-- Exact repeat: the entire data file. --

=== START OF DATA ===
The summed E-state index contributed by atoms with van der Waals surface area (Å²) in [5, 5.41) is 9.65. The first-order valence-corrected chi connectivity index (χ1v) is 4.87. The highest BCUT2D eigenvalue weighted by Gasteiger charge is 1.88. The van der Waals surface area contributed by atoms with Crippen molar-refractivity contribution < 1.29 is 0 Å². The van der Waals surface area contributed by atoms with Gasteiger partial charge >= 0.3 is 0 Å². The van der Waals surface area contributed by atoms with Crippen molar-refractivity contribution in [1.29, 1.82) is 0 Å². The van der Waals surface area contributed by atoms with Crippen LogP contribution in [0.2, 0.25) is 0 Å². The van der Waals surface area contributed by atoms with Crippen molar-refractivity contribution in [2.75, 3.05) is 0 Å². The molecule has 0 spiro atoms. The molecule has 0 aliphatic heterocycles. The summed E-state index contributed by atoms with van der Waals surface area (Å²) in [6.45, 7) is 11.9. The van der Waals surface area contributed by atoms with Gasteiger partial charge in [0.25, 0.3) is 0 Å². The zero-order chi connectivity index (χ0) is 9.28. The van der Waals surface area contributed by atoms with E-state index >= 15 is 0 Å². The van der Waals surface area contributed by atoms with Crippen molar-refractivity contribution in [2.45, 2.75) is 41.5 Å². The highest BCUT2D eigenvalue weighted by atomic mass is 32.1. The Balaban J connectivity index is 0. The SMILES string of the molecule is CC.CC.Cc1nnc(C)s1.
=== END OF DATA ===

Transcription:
The summed E-state index contributed by atoms with van der Waals surface area (Å²) in [5, 5.41) is 9.65. The first-order valence-corrected chi connectivity index (χ1v) is 4.87. The highest BCUT2D eigenvalue weighted by Gasteiger charge is 1.88. The van der Waals surface area contributed by atoms with Crippen molar-refractivity contribution < 1.29 is 0 Å². The van der Waals surface area contributed by atoms with Gasteiger partial charge >= 0.3 is 0 Å². The van der Waals surface area contributed by atoms with Crippen molar-refractivity contribution in [1.29, 1.82) is 0 Å². The van der Waals surface area contributed by atoms with Crippen LogP contribution in [0.2, 0.25) is 0 Å². The van der Waals surface area contributed by atoms with Crippen molar-refractivity contribution in [2.75, 3.05) is 0 Å². The molecule has 0 spiro atoms. The molecule has 0 aliphatic heterocycles. The summed E-state index contributed by atoms with van der Waals surface area (Å²) in [6.45, 7) is 11.9. The van der Waals surface area contributed by atoms with Gasteiger partial charge in [0.25, 0.3) is 0 Å². The zero-order chi connectivity index (χ0) is 9.28. The van der Waals surface area contributed by atoms with E-state index >= 15 is 0 Å². The van der Waals surface area contributed by atoms with Crippen molar-refractivity contribution in [2.45, 2.75) is 41.5 Å². The highest BCUT2D eigenvalue weighted by atomic mass is 32.1. The Balaban J connectivity index is 0. The SMILES string of the molecule is CC.CC.Cc1nnc(C)s1.